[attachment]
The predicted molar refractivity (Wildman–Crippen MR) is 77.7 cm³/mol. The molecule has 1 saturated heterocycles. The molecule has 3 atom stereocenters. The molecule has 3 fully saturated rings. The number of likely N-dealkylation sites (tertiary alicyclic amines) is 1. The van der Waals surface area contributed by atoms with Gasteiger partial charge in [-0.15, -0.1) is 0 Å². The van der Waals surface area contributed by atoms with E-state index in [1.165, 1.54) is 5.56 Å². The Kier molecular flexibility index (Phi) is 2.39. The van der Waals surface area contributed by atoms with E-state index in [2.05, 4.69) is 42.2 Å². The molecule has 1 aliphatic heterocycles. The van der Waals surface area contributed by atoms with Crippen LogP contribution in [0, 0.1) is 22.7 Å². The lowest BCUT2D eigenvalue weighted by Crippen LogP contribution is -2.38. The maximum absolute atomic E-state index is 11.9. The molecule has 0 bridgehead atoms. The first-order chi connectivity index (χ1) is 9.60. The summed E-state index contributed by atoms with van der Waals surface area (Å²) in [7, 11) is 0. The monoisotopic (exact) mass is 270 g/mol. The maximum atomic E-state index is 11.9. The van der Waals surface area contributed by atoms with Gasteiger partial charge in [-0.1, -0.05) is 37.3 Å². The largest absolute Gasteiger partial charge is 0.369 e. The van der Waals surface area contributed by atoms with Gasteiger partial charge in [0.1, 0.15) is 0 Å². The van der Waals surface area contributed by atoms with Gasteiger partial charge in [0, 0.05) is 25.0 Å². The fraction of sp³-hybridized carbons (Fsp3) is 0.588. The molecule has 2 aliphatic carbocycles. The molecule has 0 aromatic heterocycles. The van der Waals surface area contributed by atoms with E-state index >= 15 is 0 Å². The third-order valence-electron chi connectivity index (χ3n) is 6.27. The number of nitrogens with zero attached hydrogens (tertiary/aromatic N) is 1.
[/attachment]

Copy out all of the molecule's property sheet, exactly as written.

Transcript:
The predicted molar refractivity (Wildman–Crippen MR) is 77.7 cm³/mol. The molecule has 1 saturated heterocycles. The molecule has 3 atom stereocenters. The molecule has 3 fully saturated rings. The number of likely N-dealkylation sites (tertiary alicyclic amines) is 1. The van der Waals surface area contributed by atoms with Gasteiger partial charge in [-0.15, -0.1) is 0 Å². The van der Waals surface area contributed by atoms with E-state index in [1.165, 1.54) is 5.56 Å². The Kier molecular flexibility index (Phi) is 2.39. The van der Waals surface area contributed by atoms with E-state index in [2.05, 4.69) is 42.2 Å². The molecule has 1 aliphatic heterocycles. The van der Waals surface area contributed by atoms with Crippen LogP contribution in [0, 0.1) is 22.7 Å². The lowest BCUT2D eigenvalue weighted by Crippen LogP contribution is -2.38. The maximum absolute atomic E-state index is 11.9. The molecule has 0 bridgehead atoms. The first-order chi connectivity index (χ1) is 9.60. The summed E-state index contributed by atoms with van der Waals surface area (Å²) in [7, 11) is 0. The monoisotopic (exact) mass is 270 g/mol. The maximum atomic E-state index is 11.9. The van der Waals surface area contributed by atoms with Gasteiger partial charge in [-0.1, -0.05) is 37.3 Å². The largest absolute Gasteiger partial charge is 0.369 e. The van der Waals surface area contributed by atoms with Gasteiger partial charge in [0.1, 0.15) is 0 Å². The van der Waals surface area contributed by atoms with Gasteiger partial charge in [0, 0.05) is 25.0 Å². The fraction of sp³-hybridized carbons (Fsp3) is 0.588. The molecule has 2 aliphatic carbocycles. The molecule has 0 aromatic heterocycles. The van der Waals surface area contributed by atoms with E-state index >= 15 is 0 Å². The third-order valence-electron chi connectivity index (χ3n) is 6.27. The number of nitrogens with zero attached hydrogens (tertiary/aromatic N) is 1.